People picking up rubbish to post the pictures on social media is potentially the most 2019 thing possible - but that being said, there's no denying the amazing positive impact that the #trashtag challenge has already started having on outside spaces around the world.
The 'Trash Challenge' or #trashtag is showing people around the globe clearing up litter-strewn beaches, parks and streets before calling on others to clean up their own communities - and some of the images are completely inspiring.
Callie Hyppa, a park ranger, posted this image of Bullfrog Creek. It's located in a small community park known as Vance Vogel Sports Complex in Florida.
Sharing on Reddit, she said: "Thank you to anyone who has ever helped clean up a park. This river used to be covered in trash and it's pristine again because of one of you. I hope #TrashTag never ends."
Another image posted on Reddit shows a man who has picked up a staggering 8,000 cigarette butts. He said: "My friends and I have been saving the cigarette butts we collect so we can send them in to be recycled. This is about two month's worth of butts from four blocks on Polk Street, in San Francisco.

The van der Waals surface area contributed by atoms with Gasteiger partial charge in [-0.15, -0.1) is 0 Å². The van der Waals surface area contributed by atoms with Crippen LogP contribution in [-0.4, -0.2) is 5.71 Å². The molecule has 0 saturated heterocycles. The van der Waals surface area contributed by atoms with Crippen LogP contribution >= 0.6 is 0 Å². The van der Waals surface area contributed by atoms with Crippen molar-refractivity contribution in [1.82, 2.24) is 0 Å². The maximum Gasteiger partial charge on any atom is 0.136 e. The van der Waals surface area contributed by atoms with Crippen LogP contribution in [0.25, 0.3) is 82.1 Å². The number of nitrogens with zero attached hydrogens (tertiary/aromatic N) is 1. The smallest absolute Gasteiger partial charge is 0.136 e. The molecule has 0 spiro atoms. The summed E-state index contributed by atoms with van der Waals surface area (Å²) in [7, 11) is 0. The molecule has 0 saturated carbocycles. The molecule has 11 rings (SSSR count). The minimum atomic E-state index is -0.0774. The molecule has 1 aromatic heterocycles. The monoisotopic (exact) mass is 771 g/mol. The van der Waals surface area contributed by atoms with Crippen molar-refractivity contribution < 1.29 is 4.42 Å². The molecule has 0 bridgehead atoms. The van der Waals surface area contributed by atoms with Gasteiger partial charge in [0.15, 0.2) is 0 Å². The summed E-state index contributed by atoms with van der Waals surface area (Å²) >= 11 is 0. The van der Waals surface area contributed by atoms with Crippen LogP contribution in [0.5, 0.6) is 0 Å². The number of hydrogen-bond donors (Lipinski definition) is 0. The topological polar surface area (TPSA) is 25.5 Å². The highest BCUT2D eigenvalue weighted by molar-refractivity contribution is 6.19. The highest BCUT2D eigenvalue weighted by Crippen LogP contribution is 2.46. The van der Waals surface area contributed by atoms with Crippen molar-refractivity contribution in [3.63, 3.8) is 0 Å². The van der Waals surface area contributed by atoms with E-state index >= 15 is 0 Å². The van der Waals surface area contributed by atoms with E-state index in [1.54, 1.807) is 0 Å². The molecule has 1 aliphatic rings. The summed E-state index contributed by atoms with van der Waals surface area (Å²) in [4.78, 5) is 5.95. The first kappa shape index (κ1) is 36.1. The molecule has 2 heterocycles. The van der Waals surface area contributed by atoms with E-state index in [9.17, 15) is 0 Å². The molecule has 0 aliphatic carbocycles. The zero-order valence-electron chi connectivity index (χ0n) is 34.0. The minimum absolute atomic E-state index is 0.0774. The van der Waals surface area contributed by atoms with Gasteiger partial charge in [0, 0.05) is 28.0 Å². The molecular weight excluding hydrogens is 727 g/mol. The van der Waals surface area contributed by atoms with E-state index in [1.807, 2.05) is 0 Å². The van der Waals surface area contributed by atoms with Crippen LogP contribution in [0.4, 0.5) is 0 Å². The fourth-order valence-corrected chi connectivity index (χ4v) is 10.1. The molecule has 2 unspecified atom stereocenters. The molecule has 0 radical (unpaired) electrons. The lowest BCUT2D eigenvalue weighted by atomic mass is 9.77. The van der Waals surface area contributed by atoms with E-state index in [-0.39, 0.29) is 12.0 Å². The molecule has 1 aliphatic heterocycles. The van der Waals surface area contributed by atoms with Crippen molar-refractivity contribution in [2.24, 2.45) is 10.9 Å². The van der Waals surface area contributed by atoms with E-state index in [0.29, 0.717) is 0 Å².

"We created a map of all the cigarette butts we collected our first month. We then set up cigarette disposals at the hot spots."
For more info on how to recycle these, visit their project at www.rubbish.love.
A before and after from a #trashtag poster. Credit: Reddit
Another shows a group from Taiwan Adventure Outings who have decided to get extra creative and make a trash snowman from their collected rubbish.
The group are using the #trashtag campaign but according to their Facebook page, they also connect adventurers to small scale initiatives within Taiwan, to promote the culture, environment, and local communities.
The #trashtag challenge has actually been around since 2015, when outdoor gear company UCO started the campaign to pick up 10,000 pieces of trash.
Taking to Instragram, campaigner Cody Hanson summed it all up in one perfectly written post.
He said: "It's the only outdoors we have. We all use it for many different things but it is the only one we have. So let's all do our part and treat it with respect. Let's pick up after ourselves and then pick up extra. It only takes a few minutes of your time to pick up something that'll far outlast us humans if left alone."
This is one social media trend that has made a welcome comeback, at a time when we probably need it the most.
Featured Image Credit: Reddit/onetimeonreddit